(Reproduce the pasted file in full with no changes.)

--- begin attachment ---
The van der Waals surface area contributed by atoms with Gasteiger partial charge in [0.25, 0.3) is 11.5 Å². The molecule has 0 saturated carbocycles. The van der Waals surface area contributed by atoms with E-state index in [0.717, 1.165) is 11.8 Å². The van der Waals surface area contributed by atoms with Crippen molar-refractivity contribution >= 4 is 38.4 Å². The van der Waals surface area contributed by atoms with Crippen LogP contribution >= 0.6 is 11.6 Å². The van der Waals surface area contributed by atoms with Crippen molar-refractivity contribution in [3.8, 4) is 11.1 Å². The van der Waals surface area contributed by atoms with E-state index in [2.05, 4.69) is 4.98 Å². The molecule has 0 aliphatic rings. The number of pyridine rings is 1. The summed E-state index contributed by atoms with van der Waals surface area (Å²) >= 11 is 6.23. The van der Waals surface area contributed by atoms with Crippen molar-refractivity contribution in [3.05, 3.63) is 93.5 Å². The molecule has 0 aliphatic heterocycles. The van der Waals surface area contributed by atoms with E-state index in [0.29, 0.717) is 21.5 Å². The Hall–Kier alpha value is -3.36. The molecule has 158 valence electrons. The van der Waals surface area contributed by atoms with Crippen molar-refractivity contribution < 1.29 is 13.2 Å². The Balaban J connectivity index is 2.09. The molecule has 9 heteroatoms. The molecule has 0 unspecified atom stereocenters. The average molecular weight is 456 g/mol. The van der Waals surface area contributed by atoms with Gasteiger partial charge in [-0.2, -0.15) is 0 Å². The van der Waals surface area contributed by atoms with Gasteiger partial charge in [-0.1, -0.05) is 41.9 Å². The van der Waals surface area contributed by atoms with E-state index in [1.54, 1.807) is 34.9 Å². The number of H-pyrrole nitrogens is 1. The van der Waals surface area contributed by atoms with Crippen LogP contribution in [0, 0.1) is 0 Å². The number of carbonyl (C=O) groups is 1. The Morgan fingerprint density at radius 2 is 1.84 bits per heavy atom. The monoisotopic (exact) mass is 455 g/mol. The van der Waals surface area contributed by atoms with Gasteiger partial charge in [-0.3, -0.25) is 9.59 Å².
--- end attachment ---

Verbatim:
The van der Waals surface area contributed by atoms with Gasteiger partial charge in [0.25, 0.3) is 11.5 Å². The molecule has 0 saturated carbocycles. The van der Waals surface area contributed by atoms with E-state index in [0.717, 1.165) is 11.8 Å². The van der Waals surface area contributed by atoms with Crippen molar-refractivity contribution >= 4 is 38.4 Å². The van der Waals surface area contributed by atoms with Crippen LogP contribution >= 0.6 is 11.6 Å². The van der Waals surface area contributed by atoms with Crippen molar-refractivity contribution in [3.8, 4) is 11.1 Å². The van der Waals surface area contributed by atoms with E-state index in [2.05, 4.69) is 4.98 Å². The molecule has 0 aliphatic rings. The number of pyridine rings is 1. The summed E-state index contributed by atoms with van der Waals surface area (Å²) >= 11 is 6.23. The van der Waals surface area contributed by atoms with Crippen molar-refractivity contribution in [3.05, 3.63) is 93.5 Å². The molecule has 0 aliphatic heterocycles. The van der Waals surface area contributed by atoms with E-state index in [0.29, 0.717) is 21.5 Å². The Hall–Kier alpha value is -3.36. The molecule has 158 valence electrons. The van der Waals surface area contributed by atoms with Crippen molar-refractivity contribution < 1.29 is 13.2 Å². The Balaban J connectivity index is 2.09. The molecule has 9 heteroatoms. The molecule has 0 unspecified atom stereocenters. The average molecular weight is 456 g/mol. The van der Waals surface area contributed by atoms with Gasteiger partial charge in [-0.2, -0.15) is 0 Å². The van der Waals surface area contributed by atoms with Gasteiger partial charge in [-0.1, -0.05) is 41.9 Å². The van der Waals surface area contributed by atoms with E-state index in [1.54, 1.807) is 34.9 Å². The number of H-pyrrole nitrogens is 1. The van der Waals surface area contributed by atoms with Crippen LogP contribution in [0, 0.1) is 0 Å². The number of carbonyl (C=O) groups is 1. The Morgan fingerprint density at radius 2 is 1.84 bits per heavy atom. The monoisotopic (exact) mass is 455 g/mol. The van der Waals surface area contributed by atoms with Gasteiger partial charge in [-0.3, -0.25) is 9.59 Å².